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10 Tips for Better Sports Photography

Author: Collaborator - Printique by Adorama

by Printique Ambassador John Glaser of JMG Creative Design
Football season is going to be here before we know it, and photographers who love sports may want to give a crack at shooting some football this season. Here are ten tips for better sports photography.

1. Proper Gear 

It is a common misconception that you have to have super long lenses and incredibly expensive cameras to get good sports photos. While there are a lot of pros to having expensive gear, people with a consumer-level camera and kit lens can still be successful taking sports photos, with some limitations. The ideal equipment, but not required, to capture good sports photos is the following:

  1. A camera that can shoot at least at 1/1000 of a second. (Most DSLR cameras should.)
  2. The longest lens you can afford. (Ideally, you’ll want a good 70-200mm f/2.8.)
  3. Cameras that can handle high ISO in low light (if shooting at night or indoors)
  4. Monopod, especially if using big heavy lenses (300mm, 400mm, etc)

2. Carry What You Need  

When I covered my first golf match, it looked like it was going to rain, so I wore rain pants and a rain jacket, and I took all of my rain gear and all of my regular camera gear (a long lens and a short lens, both on separate camera bodies). Aside from one short shower, there was hardly any rain, but it sure was hot and humid. I was stuck with all of that gear the whole day because once you go out on the golf course, it is difficult to come back. Bottom line- carry what you need but don’t carry too much. You will thank me later.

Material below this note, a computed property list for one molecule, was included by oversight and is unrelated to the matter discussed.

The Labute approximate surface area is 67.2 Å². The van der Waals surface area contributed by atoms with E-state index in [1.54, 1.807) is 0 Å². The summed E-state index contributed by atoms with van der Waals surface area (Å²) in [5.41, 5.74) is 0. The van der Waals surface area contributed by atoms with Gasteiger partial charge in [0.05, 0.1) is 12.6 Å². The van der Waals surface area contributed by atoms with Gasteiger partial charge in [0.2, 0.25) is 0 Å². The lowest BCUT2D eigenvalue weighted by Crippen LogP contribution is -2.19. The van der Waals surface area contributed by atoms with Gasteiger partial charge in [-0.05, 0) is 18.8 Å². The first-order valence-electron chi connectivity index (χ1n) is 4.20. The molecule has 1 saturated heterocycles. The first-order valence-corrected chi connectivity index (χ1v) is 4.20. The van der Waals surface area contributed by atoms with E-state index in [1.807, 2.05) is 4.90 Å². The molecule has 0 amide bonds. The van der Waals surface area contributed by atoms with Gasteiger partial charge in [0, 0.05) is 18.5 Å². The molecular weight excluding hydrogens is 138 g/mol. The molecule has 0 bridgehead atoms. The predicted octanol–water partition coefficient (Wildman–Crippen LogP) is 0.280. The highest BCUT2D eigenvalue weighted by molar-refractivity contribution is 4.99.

3. Ideal Settings

Setting up a camera for shooting sports is actually simple. Start with basic settings: put your camera on shutter priority, auto iso, and auto white balance, then setup the back button focus, set your autofocus to servo and continuous. Now you are ready to shoot. Once you get comfortable and you understand how your camera works in shutter priority, use those lessons and switch to manual so you have full control of your camera.

4. Body Position

 Do you know how you can tell the difference between a photographer who is just shooting the game and the photographer who is looking for an amazing shot? Look at how they are positioned. Sports, in general, is how low you can go. Standing and shooting sports results in good shots; kneeling, sitting, or even lying on the ground results in GREAT shots. Low shots make your subjects look larger than life, no matter their age, but standing makes them look normal. Don’t be afraid to lay down on the job.

tips to better sports photography

October 14, 2016 – Katy takes the field during the game between Katy and Morton Ranch at Rhodes Stadium in Katy, Texas. Katy won the game 68-9 over the Mavericks. (Image Credit: John Glaser)